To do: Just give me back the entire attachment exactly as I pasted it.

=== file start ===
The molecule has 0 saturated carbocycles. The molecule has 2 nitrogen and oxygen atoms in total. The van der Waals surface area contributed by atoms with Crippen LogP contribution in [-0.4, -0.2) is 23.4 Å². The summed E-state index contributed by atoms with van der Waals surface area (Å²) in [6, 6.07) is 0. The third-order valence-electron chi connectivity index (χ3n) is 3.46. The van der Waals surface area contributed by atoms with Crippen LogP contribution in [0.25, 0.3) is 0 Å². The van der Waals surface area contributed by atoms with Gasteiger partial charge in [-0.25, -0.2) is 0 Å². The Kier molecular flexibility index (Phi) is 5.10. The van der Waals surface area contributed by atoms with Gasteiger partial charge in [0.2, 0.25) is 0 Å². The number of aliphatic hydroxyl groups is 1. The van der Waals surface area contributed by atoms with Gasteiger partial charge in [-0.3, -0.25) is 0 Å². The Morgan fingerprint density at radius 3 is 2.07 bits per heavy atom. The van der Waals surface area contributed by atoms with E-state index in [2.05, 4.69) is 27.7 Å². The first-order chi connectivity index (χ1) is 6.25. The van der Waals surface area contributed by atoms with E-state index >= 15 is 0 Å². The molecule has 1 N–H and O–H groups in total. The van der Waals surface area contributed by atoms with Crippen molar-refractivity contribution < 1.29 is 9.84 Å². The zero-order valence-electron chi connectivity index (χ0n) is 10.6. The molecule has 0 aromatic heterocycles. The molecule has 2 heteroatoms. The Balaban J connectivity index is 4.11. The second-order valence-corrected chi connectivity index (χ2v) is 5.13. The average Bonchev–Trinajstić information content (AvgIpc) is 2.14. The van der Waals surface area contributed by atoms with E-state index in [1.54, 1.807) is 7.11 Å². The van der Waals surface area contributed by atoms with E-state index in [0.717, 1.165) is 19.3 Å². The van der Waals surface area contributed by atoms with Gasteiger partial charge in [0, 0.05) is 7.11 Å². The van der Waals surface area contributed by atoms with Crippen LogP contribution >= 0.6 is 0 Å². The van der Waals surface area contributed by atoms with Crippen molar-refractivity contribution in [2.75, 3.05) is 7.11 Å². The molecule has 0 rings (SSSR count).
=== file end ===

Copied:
The molecule has 0 saturated carbocycles. The molecule has 2 nitrogen and oxygen atoms in total. The van der Waals surface area contributed by atoms with Crippen LogP contribution in [-0.4, -0.2) is 23.4 Å². The summed E-state index contributed by atoms with van der Waals surface area (Å²) in [6, 6.07) is 0. The third-order valence-electron chi connectivity index (χ3n) is 3.46. The van der Waals surface area contributed by atoms with Crippen LogP contribution in [0.25, 0.3) is 0 Å². The van der Waals surface area contributed by atoms with Gasteiger partial charge in [-0.25, -0.2) is 0 Å². The Kier molecular flexibility index (Phi) is 5.10. The van der Waals surface area contributed by atoms with Gasteiger partial charge in [0.2, 0.25) is 0 Å². The number of aliphatic hydroxyl groups is 1. The van der Waals surface area contributed by atoms with Gasteiger partial charge in [-0.3, -0.25) is 0 Å². The Morgan fingerprint density at radius 3 is 2.07 bits per heavy atom. The van der Waals surface area contributed by atoms with E-state index in [2.05, 4.69) is 27.7 Å². The first-order chi connectivity index (χ1) is 6.25. The van der Waals surface area contributed by atoms with E-state index >= 15 is 0 Å². The molecule has 1 N–H and O–H groups in total. The van der Waals surface area contributed by atoms with Crippen molar-refractivity contribution < 1.29 is 9.84 Å². The zero-order valence-electron chi connectivity index (χ0n) is 10.6. The molecule has 0 aromatic heterocycles. The molecule has 2 heteroatoms. The Balaban J connectivity index is 4.11. The second-order valence-corrected chi connectivity index (χ2v) is 5.13. The average Bonchev–Trinajstić information content (AvgIpc) is 2.14. The van der Waals surface area contributed by atoms with E-state index in [1.54, 1.807) is 7.11 Å². The van der Waals surface area contributed by atoms with E-state index in [0.717, 1.165) is 19.3 Å². The van der Waals surface area contributed by atoms with Gasteiger partial charge in [0, 0.05) is 7.11 Å². The van der Waals surface area contributed by atoms with Crippen LogP contribution >= 0.6 is 0 Å². The van der Waals surface area contributed by atoms with Crippen molar-refractivity contribution in [2.75, 3.05) is 7.11 Å². The molecule has 0 rings (SSSR count).